Reviews \

Pop Goes Montreal

MONTREAL: Miracle Fortress, Magnolia Electric Co., and more usher in day one at Pop Montreal.

Ah, Montreal. There’s a reason this town makes headlines; a reasonbands like Arcade Fire, Wolf Parade, Stars all moved here and call ithome. Now in its sixth year and still as pure as a French virgin, musicfestival Pop Montreal embodies everything we adore about Canada’scoolest city; The artsy-hip neighborhoods Plateau Mont-Royal and MileEnd, Leonard Cohen, spiral staircases, two-cheek kisses — andperpetual discontent. What else can you expect from aFrench-meets-English town with cheap rent, long winters, unlimitedinspiration but limited opportunity? The upside, of course, is acreative one: cocooned from the rat race, people are free to just dotheir thing.

Pop Montreal is one of those things. Curated byco-founder Dan Seligman, the festival, which kicked off last night andwill run through Sunday (Oct. 7), represents both music and Montreal attheir best: diverse, raucous, and unifying. With more than 300performances of all shapes and sizes, this year’s lineup features PattiSmith, Hot Hot Heat, Black Mountain, the Stills, A-Trak, Ted Leo andthe Pharmacists, and many more.

Already roaming the streetsthis week is a disproportionate number of dilapidated vans and scruffybeards. (Um, the bagels are on Rue St-Viateur, dude.) Five days, threehundred shows, very many taxi rides, and very little sleep. What elseare they in for? Day one offers a fine look.

As curious musicgeeks and foreign cool kids drifted into the intimate La Tulipe venuelast night (Oct. 3), the vibe was restrained; awkward even. Was itfirst-night festival jitters? Were people not drunk enough yet? Check.And check. First to break the ice was local art popsters Miracle Fortress.Jangling along with their bouncy, synth-pop imported from some other,miraculous planet, loyal fans held court in front of the stage asvocalist Graham Van Pelt and his cohorts offered highlights from theirpastel-tinted debut LP, Five Roses.The quaint foursome also snuck in some thunderous, uplifting newmaterial, which Van Pelt later confessed from the merch booth, iscurrently unnamed, but the dizzying cheerfulness of “Have You Seen inYour Dreams” made for a delightful closer.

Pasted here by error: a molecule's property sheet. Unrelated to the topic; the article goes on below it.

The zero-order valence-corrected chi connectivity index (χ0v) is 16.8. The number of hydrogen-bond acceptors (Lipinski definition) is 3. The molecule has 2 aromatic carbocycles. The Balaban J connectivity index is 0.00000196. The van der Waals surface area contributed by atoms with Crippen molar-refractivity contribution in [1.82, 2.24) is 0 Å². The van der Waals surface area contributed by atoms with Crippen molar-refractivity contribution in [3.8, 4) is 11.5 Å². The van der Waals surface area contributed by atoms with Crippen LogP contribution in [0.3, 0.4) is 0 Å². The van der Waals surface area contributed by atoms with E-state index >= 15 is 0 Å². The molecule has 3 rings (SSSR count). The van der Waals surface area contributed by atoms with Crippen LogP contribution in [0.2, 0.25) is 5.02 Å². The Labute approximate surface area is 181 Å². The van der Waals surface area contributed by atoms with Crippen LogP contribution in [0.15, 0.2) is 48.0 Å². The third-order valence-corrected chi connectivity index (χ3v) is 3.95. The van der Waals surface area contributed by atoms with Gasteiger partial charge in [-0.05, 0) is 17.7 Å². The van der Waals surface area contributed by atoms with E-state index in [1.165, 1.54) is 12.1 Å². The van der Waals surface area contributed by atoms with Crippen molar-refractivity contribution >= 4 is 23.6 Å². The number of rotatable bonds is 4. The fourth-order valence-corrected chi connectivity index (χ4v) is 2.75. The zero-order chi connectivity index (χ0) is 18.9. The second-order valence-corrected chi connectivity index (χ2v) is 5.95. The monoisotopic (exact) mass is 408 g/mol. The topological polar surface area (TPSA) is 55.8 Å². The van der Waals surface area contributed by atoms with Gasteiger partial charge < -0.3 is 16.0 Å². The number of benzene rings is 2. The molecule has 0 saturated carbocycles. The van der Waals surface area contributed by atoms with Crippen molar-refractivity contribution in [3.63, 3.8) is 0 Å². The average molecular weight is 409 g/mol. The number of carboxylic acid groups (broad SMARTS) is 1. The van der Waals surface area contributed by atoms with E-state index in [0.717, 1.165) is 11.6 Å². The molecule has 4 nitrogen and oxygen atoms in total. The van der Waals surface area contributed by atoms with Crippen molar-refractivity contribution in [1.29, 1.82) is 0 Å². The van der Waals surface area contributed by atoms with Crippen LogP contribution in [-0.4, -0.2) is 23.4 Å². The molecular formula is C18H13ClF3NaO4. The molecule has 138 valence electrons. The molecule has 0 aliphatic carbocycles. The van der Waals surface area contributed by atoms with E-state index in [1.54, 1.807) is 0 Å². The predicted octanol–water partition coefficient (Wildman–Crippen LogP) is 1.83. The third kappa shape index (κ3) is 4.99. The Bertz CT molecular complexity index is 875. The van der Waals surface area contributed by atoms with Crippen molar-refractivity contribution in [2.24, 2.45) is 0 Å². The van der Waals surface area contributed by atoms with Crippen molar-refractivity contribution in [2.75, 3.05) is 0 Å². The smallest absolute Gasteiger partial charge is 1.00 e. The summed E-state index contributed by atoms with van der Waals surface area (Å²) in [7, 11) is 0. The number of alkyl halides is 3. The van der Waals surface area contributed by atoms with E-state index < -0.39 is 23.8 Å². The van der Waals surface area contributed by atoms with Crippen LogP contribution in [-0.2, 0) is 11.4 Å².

Next up at La Tulipe was Born Ruffians,a double clap-happy Toronto trio touring with headliners Caribou.”We’re nervous in Montreal, and you guys are also a very quiet crowd,”implored singer/guitarist Luke LaLonde, clad in a geek-chicsweater-vest. Angular and impressively tight, songs like “Red Elephant”proved there’s no need for these boys’ frayed nerves. Once Caribouwordlessly exploded onto the stage, people finally let loose, losingthemselves in Dan Snaith’s dizzying pop psychedelia found on his lateststudio effort, Andorra. Pop Montrealites should be warmed up now…

Framed by red velvet curtains and crystal chandeliers, Chicago-based country outfit Magnolia Electric Co.looked right at home on Sala Rossa’s small stage. Note: Sala Rossa ishidden above a Spanish restaurant in what looks like an old apartmentbuilding, and both the concert hall and eatery are owned by GodspeedYou! Black Emperor bassist Mauro Pezzente. Sporting a cowboy hat, MECfrontman Jason Molina led his band through a good old-fashioned eveningof songs, wit, and storytelling. And they had miles of material tochoose from — their latest album, the four-disc set Sojourner,was highlighted with dark hits such as “Farewell Transmission” and acover of Hank Williams’ “You Win Again.” One of the night’s bestmoments, though, came during the encore when bassist Peter Schreinerand guitarist Jason Evans Groth both lit up cigarettes, turned towardseach other, and began puffing away as if the secret to jamming washidden in the curls of smoke. The small but devoted plaid-shirted crowdhooted and hollered appreciatively as the band launched into the finalnumber of the night, “Just Be Simple.” Sounds like good advice.